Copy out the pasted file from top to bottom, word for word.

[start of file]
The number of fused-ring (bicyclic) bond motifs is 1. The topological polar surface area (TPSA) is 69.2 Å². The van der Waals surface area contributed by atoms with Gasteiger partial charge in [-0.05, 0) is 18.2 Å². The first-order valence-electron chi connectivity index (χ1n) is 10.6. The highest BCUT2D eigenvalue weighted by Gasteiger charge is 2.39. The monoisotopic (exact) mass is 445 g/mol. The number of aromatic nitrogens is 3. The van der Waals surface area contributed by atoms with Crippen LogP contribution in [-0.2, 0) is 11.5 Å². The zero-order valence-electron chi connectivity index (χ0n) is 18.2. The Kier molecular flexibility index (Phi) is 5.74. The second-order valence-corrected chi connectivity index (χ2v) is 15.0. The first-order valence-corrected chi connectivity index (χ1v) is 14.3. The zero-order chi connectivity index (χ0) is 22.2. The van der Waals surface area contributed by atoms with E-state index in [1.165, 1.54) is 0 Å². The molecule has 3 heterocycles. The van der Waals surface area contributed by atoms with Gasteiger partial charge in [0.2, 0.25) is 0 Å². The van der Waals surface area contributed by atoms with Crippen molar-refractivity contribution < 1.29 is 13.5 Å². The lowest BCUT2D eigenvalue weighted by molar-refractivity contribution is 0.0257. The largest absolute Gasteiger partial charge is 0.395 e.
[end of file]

The number of fused-ring (bicyclic) bond motifs is 1. The topological polar surface area (TPSA) is 69.2 Å². The van der Waals surface area contributed by atoms with Gasteiger partial charge in [-0.05, 0) is 18.2 Å². The first-order valence-electron chi connectivity index (χ1n) is 10.6. The highest BCUT2D eigenvalue weighted by Gasteiger charge is 2.39. The monoisotopic (exact) mass is 445 g/mol. The number of aromatic nitrogens is 3. The van der Waals surface area contributed by atoms with Crippen LogP contribution in [-0.2, 0) is 11.5 Å². The zero-order valence-electron chi connectivity index (χ0n) is 18.2. The Kier molecular flexibility index (Phi) is 5.74. The second-order valence-corrected chi connectivity index (χ2v) is 15.0. The first-order valence-corrected chi connectivity index (χ1v) is 14.3. The zero-order chi connectivity index (χ0) is 22.2. The van der Waals surface area contributed by atoms with E-state index in [1.165, 1.54) is 0 Å². The molecule has 3 heterocycles. The van der Waals surface area contributed by atoms with Gasteiger partial charge in [0.2, 0.25) is 0 Å². The van der Waals surface area contributed by atoms with Crippen molar-refractivity contribution < 1.29 is 13.5 Å². The lowest BCUT2D eigenvalue weighted by molar-refractivity contribution is 0.0257. The largest absolute Gasteiger partial charge is 0.395 e.